It’s highly unlikely the sales tax would ever be 13.5%, but that's what it would take to make up for the elimination of the income tax.
To show you how just about any increase in the sales tax would negatively affect low and middle income families, here’s a chart from the Wisconsin Budget Project. Nothing subtle about Walker's support for the upper 10%, his true constituents:
The following table shows the average tax change by income group if the individual and corporate income taxes were repealed, and the sales tax rate raised to 13.5% to make up for the revenue loss. The analysis assumes that refundable tax credits aimed at helping low-income individuals would not be eliminated; if those credits were eliminated, then the tax increases for those with lower incomes would be even larger than shown in the table below. The analysis was conducted by the Institute for Taxation and Economic Policy.Uppity Wisconsin estimated the loss of about 10,000 jobs along our states borders due to a sales tax hike.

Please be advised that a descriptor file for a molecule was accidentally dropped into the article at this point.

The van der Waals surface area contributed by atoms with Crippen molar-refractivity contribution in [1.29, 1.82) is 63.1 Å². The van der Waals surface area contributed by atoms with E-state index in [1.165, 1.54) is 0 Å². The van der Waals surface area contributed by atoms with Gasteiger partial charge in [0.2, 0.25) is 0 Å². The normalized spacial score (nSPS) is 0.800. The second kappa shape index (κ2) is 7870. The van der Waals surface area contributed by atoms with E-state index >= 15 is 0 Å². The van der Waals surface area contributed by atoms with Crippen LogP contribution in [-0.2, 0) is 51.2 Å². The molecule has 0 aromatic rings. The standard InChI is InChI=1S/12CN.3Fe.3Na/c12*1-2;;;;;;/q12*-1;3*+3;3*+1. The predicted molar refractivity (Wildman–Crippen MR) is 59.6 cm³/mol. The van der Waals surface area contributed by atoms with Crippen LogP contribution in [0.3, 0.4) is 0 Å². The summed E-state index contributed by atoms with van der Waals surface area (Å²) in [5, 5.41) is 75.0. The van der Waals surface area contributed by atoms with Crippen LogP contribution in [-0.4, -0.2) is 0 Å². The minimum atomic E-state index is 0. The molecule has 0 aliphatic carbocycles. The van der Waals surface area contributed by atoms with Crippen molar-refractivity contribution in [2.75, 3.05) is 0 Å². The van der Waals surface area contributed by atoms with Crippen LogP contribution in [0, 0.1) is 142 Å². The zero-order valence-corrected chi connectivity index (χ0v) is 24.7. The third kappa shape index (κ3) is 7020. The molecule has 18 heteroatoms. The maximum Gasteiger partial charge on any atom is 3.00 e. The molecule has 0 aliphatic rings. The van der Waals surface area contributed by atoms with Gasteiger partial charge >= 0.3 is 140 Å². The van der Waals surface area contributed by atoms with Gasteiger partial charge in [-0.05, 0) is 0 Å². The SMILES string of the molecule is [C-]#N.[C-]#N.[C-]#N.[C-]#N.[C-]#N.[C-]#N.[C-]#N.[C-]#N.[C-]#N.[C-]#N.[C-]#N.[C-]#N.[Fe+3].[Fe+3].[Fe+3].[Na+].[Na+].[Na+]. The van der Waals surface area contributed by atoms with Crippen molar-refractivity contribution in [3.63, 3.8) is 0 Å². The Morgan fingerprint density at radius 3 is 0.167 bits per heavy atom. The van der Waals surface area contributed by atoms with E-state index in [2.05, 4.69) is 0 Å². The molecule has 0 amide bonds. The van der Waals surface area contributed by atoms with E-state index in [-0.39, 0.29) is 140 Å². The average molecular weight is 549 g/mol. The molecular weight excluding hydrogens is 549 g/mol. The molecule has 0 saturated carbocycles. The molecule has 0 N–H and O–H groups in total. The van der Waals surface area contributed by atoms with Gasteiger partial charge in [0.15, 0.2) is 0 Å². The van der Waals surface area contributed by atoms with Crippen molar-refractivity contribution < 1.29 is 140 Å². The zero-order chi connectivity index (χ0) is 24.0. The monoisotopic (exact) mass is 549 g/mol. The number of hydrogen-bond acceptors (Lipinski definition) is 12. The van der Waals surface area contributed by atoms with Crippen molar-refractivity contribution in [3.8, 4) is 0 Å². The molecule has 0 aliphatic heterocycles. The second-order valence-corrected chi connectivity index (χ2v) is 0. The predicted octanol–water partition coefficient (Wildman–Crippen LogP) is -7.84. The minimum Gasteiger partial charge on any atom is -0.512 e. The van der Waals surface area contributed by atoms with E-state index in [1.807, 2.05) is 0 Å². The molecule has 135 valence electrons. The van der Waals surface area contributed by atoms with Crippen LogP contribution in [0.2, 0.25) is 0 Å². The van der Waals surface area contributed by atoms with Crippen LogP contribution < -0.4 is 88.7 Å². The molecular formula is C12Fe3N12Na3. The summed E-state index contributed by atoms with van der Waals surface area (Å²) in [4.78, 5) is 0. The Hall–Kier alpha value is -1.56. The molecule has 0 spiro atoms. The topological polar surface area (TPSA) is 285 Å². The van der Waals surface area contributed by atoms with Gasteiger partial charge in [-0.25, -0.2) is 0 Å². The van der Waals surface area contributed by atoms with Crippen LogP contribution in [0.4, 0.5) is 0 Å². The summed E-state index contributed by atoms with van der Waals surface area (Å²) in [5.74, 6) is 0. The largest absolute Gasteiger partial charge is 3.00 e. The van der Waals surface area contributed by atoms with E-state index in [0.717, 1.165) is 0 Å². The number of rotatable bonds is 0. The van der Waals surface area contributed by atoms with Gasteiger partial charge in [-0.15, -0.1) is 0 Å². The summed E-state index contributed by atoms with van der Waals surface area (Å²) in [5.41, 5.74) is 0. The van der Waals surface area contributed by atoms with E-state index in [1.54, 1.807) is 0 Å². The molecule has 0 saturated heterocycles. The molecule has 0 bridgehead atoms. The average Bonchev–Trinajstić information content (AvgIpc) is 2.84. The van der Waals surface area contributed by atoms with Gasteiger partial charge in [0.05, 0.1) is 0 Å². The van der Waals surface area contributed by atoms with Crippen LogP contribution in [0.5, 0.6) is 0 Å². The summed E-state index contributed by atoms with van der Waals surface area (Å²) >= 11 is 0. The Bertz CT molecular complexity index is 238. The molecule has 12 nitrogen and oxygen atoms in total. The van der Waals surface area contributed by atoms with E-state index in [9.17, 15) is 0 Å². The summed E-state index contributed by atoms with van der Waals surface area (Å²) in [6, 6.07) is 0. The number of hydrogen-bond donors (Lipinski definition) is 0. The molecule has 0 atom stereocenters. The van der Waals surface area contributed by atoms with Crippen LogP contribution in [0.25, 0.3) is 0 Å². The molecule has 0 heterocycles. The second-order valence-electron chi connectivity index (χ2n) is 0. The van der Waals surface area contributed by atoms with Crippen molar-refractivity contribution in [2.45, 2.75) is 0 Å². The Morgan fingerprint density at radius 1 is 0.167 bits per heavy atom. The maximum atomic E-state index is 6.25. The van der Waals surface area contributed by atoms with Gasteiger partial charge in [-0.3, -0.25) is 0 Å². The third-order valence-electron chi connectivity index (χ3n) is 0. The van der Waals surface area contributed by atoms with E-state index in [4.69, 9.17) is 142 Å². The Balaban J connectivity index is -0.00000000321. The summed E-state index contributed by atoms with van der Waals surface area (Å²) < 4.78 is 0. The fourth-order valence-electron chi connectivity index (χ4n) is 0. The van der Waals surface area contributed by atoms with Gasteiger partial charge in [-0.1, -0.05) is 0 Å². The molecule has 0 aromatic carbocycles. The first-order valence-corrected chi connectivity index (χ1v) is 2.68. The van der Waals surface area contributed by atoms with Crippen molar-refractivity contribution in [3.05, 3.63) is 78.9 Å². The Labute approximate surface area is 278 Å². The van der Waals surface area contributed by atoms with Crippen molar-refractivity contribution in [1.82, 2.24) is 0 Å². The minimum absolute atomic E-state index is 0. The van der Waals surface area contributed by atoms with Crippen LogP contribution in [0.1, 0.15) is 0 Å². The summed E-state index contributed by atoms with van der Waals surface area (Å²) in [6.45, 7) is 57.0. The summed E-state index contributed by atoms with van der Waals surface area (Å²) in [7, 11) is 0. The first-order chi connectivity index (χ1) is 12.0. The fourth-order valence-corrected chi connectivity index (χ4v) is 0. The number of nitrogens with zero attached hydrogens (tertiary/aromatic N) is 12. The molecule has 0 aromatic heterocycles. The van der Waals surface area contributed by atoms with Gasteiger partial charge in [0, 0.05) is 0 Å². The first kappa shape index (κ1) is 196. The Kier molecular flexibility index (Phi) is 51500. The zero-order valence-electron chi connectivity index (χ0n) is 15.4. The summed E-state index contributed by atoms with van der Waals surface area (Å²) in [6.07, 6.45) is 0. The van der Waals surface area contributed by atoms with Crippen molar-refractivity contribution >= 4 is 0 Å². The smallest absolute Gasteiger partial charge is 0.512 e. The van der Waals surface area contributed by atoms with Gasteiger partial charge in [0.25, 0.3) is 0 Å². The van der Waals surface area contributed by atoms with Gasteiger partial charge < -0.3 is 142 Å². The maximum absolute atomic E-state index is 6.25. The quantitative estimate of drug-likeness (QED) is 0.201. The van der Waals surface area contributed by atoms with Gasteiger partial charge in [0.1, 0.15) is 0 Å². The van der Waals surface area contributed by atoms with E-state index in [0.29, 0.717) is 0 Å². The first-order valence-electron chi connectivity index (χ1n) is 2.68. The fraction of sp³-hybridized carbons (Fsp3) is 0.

Jon Peacock, director of the Wisconsin Budget Project (said), “We won’t create prosperity and jobs for Wisconsin by raising taxes on most families just to pay for tax cuts for the rich.”
Keep this in mind:
Like most states with no income tax, Tennessee does have a relatively high sales tax rate of 7% on general merchandise and 5.5% on food. In addition, individual counties levy their own sales tax above and beyond the state sales tax. In Shelby County, sales tax is 9.25% on general merchandise and 7.75% on food.